Not only is this an example of shoddy journalism, whereby only an accusation is put forward, with an omission of Malhotra’s strong defence, but this also stands as an example of where these so-called ‘independent portals’ lend their leanings.

What all these journalists and scholars failed to take note of, was the genuine pettiness behind the “plagiarism row”. In his book, Indra’s Net, Malhotra makes 33 references to Nicholson over the course of 9 pages. But Richard Young’s (and Scroll.in’s) version dwells on the three times when it was paraphrased and not in quotation marks.


Rajiv Malhotra very appropriately points out that no person with the intent to plagiarise one’s work would quote him 33 times in that very chapter. His response to the three occasions when it was not ‘in quotation marks’ was that he did paraphrase the quotes but while putting it in a ‘block-quote’, the changes in the font were not made apparent.

He goes on to cite letters between Nicholson’s publisher, Columbia University Press and his own publisher, HarperCollins, where they wanted HarperCollins to “fix copy-editing mistakes” because even Nicholson’s publishers acknowledged that this was a generic error in quoting and not the issue, that leftists and Rajiv Malhotra’s denigrators would like it to be. It is perhaps, for the same reason, that whenever Malhotra asked for Nicholson to take him to court, an arbitration or any neutral third party, he has shied away. It is of course, much more convenient to write articles on left-wing Indian websites and get cheered on by this vicious cabal.

The fact that ’eminent’ and ‘reputed’ historians like S. Irfan Habib and Audrey Truschke, activists like Kavita Krishnan would rather go by hearsay instead of using their own judgement, speaks volumes on the credibility of the content they put out.

This is not the first time Rajiv Malhotra has been on the receiving end of undeserved criticism, that was based more on rumour, than on reality.

During the Kerala Floods, Rajiv Malhotra sent his personal donations for the floods and asked people to ensure that the money was not being misused for illegal conversions that he had noticed in previously affected areas.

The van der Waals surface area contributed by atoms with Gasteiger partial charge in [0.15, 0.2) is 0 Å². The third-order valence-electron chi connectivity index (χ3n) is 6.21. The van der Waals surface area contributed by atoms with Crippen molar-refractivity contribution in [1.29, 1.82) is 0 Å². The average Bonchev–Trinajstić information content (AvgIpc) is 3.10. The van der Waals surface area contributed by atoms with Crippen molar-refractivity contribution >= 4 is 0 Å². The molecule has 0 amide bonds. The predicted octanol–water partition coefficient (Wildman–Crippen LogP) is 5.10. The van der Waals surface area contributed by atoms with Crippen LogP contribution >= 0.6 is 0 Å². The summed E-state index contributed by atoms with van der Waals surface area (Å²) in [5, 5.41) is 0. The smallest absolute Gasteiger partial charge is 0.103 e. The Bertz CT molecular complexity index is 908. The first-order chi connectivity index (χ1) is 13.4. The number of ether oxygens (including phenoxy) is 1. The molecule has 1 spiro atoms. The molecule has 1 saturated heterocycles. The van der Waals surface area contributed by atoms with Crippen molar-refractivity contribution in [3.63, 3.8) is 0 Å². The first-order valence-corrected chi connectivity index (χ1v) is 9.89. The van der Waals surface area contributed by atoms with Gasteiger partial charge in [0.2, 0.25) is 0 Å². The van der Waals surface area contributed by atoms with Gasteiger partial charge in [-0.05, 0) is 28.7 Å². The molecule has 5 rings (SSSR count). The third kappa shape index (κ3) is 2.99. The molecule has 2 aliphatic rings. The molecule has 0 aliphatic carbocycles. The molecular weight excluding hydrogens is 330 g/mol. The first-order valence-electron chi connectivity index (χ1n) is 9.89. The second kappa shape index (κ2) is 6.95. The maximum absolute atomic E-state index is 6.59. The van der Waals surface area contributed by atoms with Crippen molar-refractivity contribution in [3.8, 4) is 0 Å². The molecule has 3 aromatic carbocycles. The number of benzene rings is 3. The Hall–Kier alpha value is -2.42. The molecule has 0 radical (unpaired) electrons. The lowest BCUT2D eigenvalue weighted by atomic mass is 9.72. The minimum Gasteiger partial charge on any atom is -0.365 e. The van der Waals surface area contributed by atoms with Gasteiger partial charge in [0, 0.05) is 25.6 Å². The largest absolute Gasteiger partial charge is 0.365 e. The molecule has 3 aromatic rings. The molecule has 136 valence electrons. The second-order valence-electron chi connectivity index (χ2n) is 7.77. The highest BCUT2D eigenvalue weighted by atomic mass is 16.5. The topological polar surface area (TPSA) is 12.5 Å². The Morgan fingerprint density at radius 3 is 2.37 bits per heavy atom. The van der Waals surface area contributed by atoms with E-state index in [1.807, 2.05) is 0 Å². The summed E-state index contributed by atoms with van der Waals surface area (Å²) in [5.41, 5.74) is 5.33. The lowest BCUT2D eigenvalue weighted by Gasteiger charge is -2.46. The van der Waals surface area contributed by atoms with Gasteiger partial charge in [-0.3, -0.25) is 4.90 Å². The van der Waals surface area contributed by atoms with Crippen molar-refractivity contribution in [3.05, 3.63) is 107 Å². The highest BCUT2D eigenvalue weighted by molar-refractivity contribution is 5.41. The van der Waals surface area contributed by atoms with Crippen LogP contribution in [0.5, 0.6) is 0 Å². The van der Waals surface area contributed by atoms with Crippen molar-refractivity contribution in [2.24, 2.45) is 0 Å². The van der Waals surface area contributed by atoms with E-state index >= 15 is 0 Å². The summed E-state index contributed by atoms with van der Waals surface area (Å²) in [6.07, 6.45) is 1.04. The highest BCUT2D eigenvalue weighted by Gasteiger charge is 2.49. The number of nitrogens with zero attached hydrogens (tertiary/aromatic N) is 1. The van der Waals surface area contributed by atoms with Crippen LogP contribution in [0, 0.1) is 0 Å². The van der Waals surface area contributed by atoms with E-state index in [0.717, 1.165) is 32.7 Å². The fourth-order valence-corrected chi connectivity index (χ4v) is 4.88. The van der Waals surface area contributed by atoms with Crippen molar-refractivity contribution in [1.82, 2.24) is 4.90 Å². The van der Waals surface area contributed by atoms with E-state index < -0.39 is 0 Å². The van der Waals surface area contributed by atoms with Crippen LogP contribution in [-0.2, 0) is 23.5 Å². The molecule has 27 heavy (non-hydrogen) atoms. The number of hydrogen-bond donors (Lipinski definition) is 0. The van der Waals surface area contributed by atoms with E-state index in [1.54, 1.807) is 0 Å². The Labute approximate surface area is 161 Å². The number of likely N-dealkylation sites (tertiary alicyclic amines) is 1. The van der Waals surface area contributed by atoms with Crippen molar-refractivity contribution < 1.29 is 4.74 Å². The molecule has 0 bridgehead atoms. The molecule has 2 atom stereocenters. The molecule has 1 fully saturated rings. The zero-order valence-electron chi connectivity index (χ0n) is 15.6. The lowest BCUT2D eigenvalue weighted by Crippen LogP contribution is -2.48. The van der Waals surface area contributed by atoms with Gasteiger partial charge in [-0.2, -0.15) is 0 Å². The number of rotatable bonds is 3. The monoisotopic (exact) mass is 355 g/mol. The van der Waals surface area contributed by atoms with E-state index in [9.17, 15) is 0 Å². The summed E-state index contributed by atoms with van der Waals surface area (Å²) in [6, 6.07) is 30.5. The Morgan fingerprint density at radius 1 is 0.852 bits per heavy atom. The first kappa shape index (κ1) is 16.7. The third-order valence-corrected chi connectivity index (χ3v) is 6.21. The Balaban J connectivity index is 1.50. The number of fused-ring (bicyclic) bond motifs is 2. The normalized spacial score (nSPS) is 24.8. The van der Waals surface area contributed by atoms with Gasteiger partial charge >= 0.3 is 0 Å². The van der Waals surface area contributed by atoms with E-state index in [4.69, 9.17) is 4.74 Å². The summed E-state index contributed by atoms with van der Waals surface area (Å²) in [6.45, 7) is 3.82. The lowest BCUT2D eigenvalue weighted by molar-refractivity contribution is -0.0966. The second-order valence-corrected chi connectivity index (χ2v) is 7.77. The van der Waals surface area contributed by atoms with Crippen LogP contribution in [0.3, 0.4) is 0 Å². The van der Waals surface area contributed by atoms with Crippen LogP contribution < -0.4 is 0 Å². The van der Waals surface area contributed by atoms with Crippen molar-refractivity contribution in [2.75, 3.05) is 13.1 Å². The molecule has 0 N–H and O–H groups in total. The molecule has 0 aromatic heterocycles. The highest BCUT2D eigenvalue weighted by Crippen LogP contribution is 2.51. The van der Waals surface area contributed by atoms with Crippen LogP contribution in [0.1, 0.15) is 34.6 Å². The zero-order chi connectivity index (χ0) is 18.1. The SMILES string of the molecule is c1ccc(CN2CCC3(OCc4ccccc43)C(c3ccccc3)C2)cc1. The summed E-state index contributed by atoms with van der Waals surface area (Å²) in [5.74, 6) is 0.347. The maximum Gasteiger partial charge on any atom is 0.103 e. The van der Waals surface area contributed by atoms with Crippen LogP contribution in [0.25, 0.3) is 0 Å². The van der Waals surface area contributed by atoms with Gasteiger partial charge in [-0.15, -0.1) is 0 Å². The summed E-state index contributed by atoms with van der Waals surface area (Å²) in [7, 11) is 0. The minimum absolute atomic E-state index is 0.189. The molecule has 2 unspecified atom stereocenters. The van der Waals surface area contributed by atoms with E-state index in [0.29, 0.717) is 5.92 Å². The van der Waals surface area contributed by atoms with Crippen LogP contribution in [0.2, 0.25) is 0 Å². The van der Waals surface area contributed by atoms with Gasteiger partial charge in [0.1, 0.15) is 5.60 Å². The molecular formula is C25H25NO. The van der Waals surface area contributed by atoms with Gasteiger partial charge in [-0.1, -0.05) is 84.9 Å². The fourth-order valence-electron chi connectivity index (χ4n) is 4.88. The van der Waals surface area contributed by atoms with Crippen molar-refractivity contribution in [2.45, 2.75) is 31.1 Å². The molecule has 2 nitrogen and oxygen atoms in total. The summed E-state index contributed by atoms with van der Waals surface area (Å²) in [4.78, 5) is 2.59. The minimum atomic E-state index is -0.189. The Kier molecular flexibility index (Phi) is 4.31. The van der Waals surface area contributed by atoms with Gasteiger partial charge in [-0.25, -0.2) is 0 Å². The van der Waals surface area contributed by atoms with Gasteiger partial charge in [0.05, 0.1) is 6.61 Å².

In the case of Kerala too, he did not just throw around allegations on the basis of public talk, like a few others love to do, but actually contacted a number of the organisations in the United States which were raising a lot of money for the floods. And he found that not a single one of them was able to guarantee formally that all of the money raised, would be used for secular causes with no relation and dependence on the victims’ personal faith. He found that only Sewa International was willing to formally guarantee the same. As a result, he went on to tweet, asking people to fund Sewa International because the money would not be misused to subject the victims to further undue religious compulsion, like many evangelical organisations, were doing.

However, that did not stop most of the self-proclaimed “secular” journalists from creating controversy around the request. Ironically, those who are supposed to fight for a ‘dissociation from religion’ (as they call themselves ‘secular’) were actually contending with Rajiv Malhotra’s warning of conversion activities and calls for accountability. Portals like NewsLaundry called him “divisive” and part of the “hate factory”, while repeat offenders called him “racist” and “communal”. Once again, since people actually understood what he meant, there was no possible justification for misrepresenting his side and indulging in inexcusable disparagement.

In truth, the frustration on part of the faction is totally understandable. After all, they did control the socio-political and cultural understanding of the country’s youth for so long.

And now, as they watch themselves losing grip over the Indian narrative, they feel the need to object to the appointment of professors who break the academic ecosystem that they so craftily devised through inbreeding in universities like JNU.

The issue never is with legitimate criticism towards an individual’s works and ideas. It is with passing misrepresentations and abhorrent means of character assassination- with no academic and intellectual basis- as truth. And when an individual or a group stoops to such petty levels of discourse, they shall be vehemently questioned.